In Vancouver, the Passenger Transportation Board‘s rules are slightly more flexible than Portland’s. They have allowed a trickle of new cab licenses over the years, but they have screened out many applicants, too. A Vancouver cab company seeking a new license is supposed to prove the taxi market isn’t already too full, and that can be a complex question to answer. In other markets, entrepreneurs figure out the answer to their own satisfaction, then see if they’re right by risking their own time and money. New pizza parlors do not have to show city regulators that their delivery service is needed.

Worse, in Vancouver, cab companies may petition against a competitor’s new license. When Pizza Hut applies for an extra delivery license for the Super Bowl, in other words, Domino’s has a right to challenge the application. In 2010, the board rejected some 43 percent of requests for new permits, despite the city’s high taxi fares and paltry cab numbers.

Seattle’s Department of Executive Administration, like taxi boards to the north and south, tries to divine the number of taxicabs Seattle can support without oversupplying the market (whatever that means). Its method is to comb through an enormous database of “weighted average taxi response times” to look for signs that wait times are getting worse. Making the heroic assumption that Seattle’s status quo of long waits and fruitless cab hunting are acceptable, it looks for signs of further deterioration before considering new licenses.

A better test would be whether anyone is willing to pay for a taxi license. Guess what? Seattle medallions currently trade for $100,000, when they’re for sale at all. When the city offered 15 new licenses for wheelchair accessible taxis in 2009, 723 drivers applied. Vancouver taxi licenses have sold for up to CDN$500,000. (In New York, taxi medallions were selling for close to $1 million in June.) The explanation of these bubble-like prices is economics: restricting taxi supply increases the profitability of each cab. Holders of taxi licenses can fill their cabs more of the time and keep the meter running.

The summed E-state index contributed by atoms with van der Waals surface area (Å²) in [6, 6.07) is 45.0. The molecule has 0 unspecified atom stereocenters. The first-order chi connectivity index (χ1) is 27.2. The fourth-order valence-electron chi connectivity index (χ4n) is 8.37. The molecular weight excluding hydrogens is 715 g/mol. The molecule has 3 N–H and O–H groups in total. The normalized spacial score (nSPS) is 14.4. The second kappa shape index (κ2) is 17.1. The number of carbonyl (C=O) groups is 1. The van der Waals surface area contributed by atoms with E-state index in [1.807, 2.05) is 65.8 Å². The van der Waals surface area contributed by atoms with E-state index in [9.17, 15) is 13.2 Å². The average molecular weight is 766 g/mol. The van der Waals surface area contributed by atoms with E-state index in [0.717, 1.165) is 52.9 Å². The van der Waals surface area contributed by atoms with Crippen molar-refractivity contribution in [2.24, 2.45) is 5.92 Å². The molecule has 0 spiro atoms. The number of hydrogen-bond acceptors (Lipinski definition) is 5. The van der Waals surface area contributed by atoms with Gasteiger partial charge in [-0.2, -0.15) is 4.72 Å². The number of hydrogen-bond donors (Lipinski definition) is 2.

In the Northwest as across the continent, taxi regulation is dominated by license caps and fixed rates, but that isn’t the only way. Washington, DC, has no limit on the number of cabs. It has plenty of taxis and low prices. The capital city does regulate taxis, insisting, for example, that drivers and vehicles meet safety criteria, that fares be clearly posted, and that meters be accurate. But DC law imposes no lid on taxi licenses. That’s good sense. When we import that approach to Portland, Seattle, and Vancouver, we’ll have more-robust urban taxi fleets and we’ll be able to leave our own cars home more of the time.


Guest blogger Vince Houmes of Seattle is a longtime Sightline supporter and hobbyist policy researcher.


Sources of charts: Data from the Chicago Dispatcher, with updated city populations (from Wikipedia) and updated numbers of Seattle and Vancouver taxis. An “average trip” is 5 miles long, with 5 minutes of waiting. Per-capita numbers are for city, not metro, population. Vancouver cab prices vary slightly, but a reasonable estimate may be found here.